It allows us to think clearly in difficult situations. It gives us the strength we need in order to keep our morals straight. Indeed, education is the key to creating a more healthy and sustainable community, state and nation. With all this being true, I was devastated to read that the Douglas County Sheriff Office new Sheriff Dan Coverly and the Superintendent of the Douglas County School District Teri White announced that they are considering shutting down the Drug Abuse Resistance Education program, more commonly known as the DARE program.

In case you didn’t know, the DARE program “is a police officer-led series of classroom lessons, that teaches children from kindergarten through 12th grade how to resist peer pressure and live productive drug and violence-free lives.” As it is now, the DARE program is taught by two DCSO deputies in every fifth-grade classroom in the district.

As a past student of the DARE program and former youth advisory board member for DARE, I found my time with the deputies extremely impactful and life-changing, which is why I was utterly confused when White said she believes the program has “little effect in changing behaviors around the use of drugs, alcohol, and tobacco.” This statement is not only insulting to the hard-working deputies who have dedicated their lives to public service and protecting the youth but to everyone who has worked and volunteered in the drug prevention field. As a nationally recognized advocate for my work in the field, in addition to working in the classroom with these deputies, I know that this program works in many amazing ways.

From my experience within the classroom, I have seen two major accomplishments truly come out of this program. The first is exposure and education to topics that are not always easy to talk to about at home. Many may not know that for some parents, the extent of educating their children on drugs is the phrase “Don’t use drug kids!” Unfortunately, there’s not always a deeper conversation for these children. That’s where the DARE program steps in. It gives children the tools they need to not only understand why drugs do not promote a healthy lifestyle but gives them a chance to look at their own personal morals at a young age and leave their options open for the future. The second accomplishment is community outreach and positive role models for children to look up to. Allowing young students to interact with the specialized DARE officers creates an opportunity for them to have a positive relationship with law enforcement, which has been proven to create a safer community as a whole.

Former Sheriff Ron Pierini, who is by far one of Douglas Counties most respected politicians, always provided strong support for this program. As a previous Sheriff Explorer, I conducted honor guard ceremonies at DARE graduations (for students who completed the program), in addition to occasionally speaking at them. I was always inspired by the encouraging words Pierini spoke about the program. Pierini attended most of these graduations, and when he couldn’t, Capt. Dan Coverly, who’s now sheriff, would take his place. Coverly, like Pierini, talked about his admiration for the program, which was under his management as captain. However, within the span of a month in office, it seems that Coverly has now changed his mind about the program. His plan is to remove funding and instead add a fourth school resource officer in the district.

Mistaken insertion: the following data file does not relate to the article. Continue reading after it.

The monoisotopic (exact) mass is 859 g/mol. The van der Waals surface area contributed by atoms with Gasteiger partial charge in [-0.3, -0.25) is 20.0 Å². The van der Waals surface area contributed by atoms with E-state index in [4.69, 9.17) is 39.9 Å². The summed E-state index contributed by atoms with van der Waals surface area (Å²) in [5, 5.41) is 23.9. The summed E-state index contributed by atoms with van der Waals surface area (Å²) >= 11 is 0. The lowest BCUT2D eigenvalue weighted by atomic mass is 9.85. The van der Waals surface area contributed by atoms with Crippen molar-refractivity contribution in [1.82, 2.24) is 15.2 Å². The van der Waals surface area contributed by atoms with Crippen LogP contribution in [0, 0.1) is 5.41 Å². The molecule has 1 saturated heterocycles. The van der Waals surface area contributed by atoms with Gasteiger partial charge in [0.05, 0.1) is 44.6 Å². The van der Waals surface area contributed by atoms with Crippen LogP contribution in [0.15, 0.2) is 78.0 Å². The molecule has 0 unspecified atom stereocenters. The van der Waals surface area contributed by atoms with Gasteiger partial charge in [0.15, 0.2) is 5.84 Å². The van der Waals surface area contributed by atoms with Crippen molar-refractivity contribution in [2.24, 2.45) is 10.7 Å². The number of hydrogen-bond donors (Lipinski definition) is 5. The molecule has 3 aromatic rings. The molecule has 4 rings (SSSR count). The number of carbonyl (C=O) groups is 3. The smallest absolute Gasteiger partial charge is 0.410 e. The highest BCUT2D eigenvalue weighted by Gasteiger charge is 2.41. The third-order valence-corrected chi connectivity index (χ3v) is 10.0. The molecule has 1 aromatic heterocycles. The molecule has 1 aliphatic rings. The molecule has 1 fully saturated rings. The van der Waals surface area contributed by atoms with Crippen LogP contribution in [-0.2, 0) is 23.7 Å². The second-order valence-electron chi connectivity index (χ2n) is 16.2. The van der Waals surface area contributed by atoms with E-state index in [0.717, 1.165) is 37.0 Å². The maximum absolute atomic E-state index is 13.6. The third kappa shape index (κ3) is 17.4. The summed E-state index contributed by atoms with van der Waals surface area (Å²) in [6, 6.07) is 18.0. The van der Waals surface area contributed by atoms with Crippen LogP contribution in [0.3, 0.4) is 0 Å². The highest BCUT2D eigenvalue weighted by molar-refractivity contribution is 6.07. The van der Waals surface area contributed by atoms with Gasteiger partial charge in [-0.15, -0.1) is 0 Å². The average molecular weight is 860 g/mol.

The jobs of a school resource officer and a DARE officer are unparalleled. While DARE officers provide a fun and energetic way of learning about the dangers of drugs, a school resource officer doesn’t provide a similar option. A DARE officer is there to encourage; a school resource officer is there to protect. Replacing a DARE officer with a school resource officer is not a valid comparison and should not even be considered a replacement as the two jobs serve two very different purposes.

Unfortunately, we are facing an issue where local administrators, such as the principals, superintendent, and sheriff, are making a hasty decision despite not having spent enough time in the classroom with DARE officers and students. I urge the Douglas County School Board to truly take a deeper look into this decision and prevent the students of Douglas County from going unarmed with education on this threatening topic.

Spencer Flanders

Minden

Trees been there a long time

Editor:

I can’t believe what I read in the Feb. 7 edition of our local newspaper.

My grandfather built the two houses across from McDonald’s in the late ’40s or ’50s. I’m sure he planted those trees on his property.

It would not be an issue for the Town of Minden. It would be the state of Nevada.

I guess some people who have moved to our Valley have nothing else to do but write a letter about our trees.

I was born and raised in this Valley and the trees are still standing for the 73 years that I’ve been here.

I’ve got some advice. If you don’t like it, move to the desert where there are not trees.

Bill Thran

Gardnerville